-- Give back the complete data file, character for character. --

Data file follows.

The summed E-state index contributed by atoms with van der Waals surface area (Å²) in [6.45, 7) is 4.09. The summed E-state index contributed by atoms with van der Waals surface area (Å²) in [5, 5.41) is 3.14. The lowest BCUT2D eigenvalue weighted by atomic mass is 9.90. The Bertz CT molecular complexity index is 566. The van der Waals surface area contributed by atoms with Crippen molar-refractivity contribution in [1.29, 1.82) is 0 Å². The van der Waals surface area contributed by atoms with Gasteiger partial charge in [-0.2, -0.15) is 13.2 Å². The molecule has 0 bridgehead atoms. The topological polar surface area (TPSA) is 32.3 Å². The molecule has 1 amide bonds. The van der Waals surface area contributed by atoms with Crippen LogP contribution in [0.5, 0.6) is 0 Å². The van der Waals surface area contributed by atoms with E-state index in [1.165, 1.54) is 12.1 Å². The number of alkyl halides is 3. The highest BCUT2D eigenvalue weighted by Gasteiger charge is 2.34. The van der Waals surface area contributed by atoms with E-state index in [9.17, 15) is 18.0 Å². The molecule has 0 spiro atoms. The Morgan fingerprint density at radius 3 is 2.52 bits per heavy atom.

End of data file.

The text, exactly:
The summed E-state index contributed by atoms with van der Waals surface area (Å²) in [6.45, 7) is 4.09. The summed E-state index contributed by atoms with van der Waals surface area (Å²) in [5, 5.41) is 3.14. The lowest BCUT2D eigenvalue weighted by atomic mass is 9.90. The Bertz CT molecular complexity index is 566. The van der Waals surface area contributed by atoms with Crippen molar-refractivity contribution in [1.29, 1.82) is 0 Å². The van der Waals surface area contributed by atoms with Gasteiger partial charge in [-0.2, -0.15) is 13.2 Å². The molecule has 0 bridgehead atoms. The topological polar surface area (TPSA) is 32.3 Å². The molecule has 1 amide bonds. The van der Waals surface area contributed by atoms with Crippen LogP contribution in [0.5, 0.6) is 0 Å². The van der Waals surface area contributed by atoms with E-state index in [1.165, 1.54) is 12.1 Å². The number of alkyl halides is 3. The highest BCUT2D eigenvalue weighted by Gasteiger charge is 2.34. The van der Waals surface area contributed by atoms with E-state index in [9.17, 15) is 18.0 Å². The molecule has 0 spiro atoms. The Morgan fingerprint density at radius 3 is 2.52 bits per heavy atom.